- Segregation: To enforce a theoretical concept of ‘apartheid’. One school of thought in New Zealand advocates ‘parallel development’, which in essence is segregation under another name. Hunn was obviously referring to South Africa, but that regime of oppression and inequality was not the ‘parallel development’ approach which, since then, has gained greater understanding as Tino Rangatiratanga.
- Symbiosis: To have two dissimilar peoples living together but as separate entities with the smaller deriving sustenance from the larger (seemingly an attempt to integrate and segregate at the same time). Hunn’s dismissive tone seemed to allude to the dependence of a parasite on its host. The dictionary definition suggests a more equals partnership: ‘a mutually beneficial relationship between different people or groups’.
Hunn saw integration as the obvious trend, and it was happening in practice. Integration stuck in my mind as a realistic direction, although symbiosis seemed the more enriching possibility. I cannot recall how I tackled the topic in my exhibition design, but I did form the view that the Prime Minister of the day was implementing integration as assimilation — an approach I labelled ‘Kiwi Keith’s Khaki Kulture’.
Over the decades I found myself surprised and concerned at the apparent popularity of cultural homogeneity. Was the answer to racial prejudice a blended sameness? I was among the many attracted to Blue Mink’s 1969 hit ‘Melting Pot’ — which looked forward, in a hundred years or more, to coffee coloured people by the score — until I reflected on the lyrics. Did we really all want to be the same? Surely equality and ‘vive la différence’ could be compatible?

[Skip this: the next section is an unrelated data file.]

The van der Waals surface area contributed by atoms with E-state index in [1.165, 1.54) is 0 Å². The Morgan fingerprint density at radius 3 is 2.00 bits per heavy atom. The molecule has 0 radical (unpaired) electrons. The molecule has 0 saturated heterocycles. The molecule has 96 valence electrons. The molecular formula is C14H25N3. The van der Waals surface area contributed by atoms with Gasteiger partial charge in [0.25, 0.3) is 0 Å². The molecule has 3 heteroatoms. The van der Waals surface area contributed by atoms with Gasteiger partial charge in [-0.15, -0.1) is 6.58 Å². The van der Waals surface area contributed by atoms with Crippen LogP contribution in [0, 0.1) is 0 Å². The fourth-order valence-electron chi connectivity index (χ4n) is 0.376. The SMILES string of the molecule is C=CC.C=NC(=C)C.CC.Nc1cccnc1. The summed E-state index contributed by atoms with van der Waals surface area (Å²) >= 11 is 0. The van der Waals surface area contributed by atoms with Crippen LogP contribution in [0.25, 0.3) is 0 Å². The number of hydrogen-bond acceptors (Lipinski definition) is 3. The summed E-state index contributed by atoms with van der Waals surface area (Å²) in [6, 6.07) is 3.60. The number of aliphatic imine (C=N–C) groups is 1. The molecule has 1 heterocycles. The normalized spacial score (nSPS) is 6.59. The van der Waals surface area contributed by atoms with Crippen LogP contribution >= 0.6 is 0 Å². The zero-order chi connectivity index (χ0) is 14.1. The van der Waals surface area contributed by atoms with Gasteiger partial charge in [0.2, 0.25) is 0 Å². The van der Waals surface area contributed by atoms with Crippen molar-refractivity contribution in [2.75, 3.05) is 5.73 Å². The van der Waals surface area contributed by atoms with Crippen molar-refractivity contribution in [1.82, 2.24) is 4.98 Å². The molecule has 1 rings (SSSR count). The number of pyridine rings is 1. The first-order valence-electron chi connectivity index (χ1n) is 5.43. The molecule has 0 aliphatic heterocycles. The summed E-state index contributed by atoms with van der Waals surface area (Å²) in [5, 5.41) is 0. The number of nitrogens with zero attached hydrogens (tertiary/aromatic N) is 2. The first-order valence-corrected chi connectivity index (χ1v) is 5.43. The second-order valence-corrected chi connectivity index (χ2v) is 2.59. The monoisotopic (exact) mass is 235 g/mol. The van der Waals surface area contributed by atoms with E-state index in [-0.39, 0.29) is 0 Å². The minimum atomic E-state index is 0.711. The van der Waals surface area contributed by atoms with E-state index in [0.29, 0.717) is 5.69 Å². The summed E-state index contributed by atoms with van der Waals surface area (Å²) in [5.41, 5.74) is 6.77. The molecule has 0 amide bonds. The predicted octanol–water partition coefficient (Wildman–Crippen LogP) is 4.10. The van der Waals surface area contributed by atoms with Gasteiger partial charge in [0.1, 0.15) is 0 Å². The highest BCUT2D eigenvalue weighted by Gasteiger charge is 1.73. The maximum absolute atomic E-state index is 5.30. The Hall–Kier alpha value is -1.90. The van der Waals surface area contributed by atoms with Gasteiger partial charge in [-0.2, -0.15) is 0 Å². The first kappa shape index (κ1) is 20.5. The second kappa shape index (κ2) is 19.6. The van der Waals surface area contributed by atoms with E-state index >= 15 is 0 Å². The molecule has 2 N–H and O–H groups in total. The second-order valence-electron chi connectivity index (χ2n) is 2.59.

Meanwhile, back in 1967, I had graduated and moved to Auckland to join the Fisher & Paykel staff as an industrial designer. At some point in the late 1960s I visited the Auckland Art Gallery and came upon Gordon Walters’ Painting No. 1 (1965). It stopped me in my tracks. The most recent of many revisits was at the ‘Gordon Walters: New Vision’ exhibition at Auckland Art Gallery this year:
I saw the painting as a brilliant representation of a bicultural society. Rather than evenly blending (assimilating) two cultures into a grey togetherness each is distinguished by the presence of the other. What makes it lively and mutually enriching is each, alongside each other, backing off and providing the space for the other to flourish.
Some years later, I bumped into Walters at an exhibition opening somewhere and told him of my response to Painting No. 1. “You are most welcome to that interpretation, Michael,” he said, “but my paintings do not represent anything but themselves. I am engaged in pure abstraction.” That made sense to me — Mondrian, Kandinsky, Mrkusich and Hotere had taught me that art exploring two-dimensional form, line, texture and colour could simply be itself. When I suggested that what made it work so eloquently on its own terms is what made it work as a metaphor, Walters assured me he was very happy for people to find meaning in his works.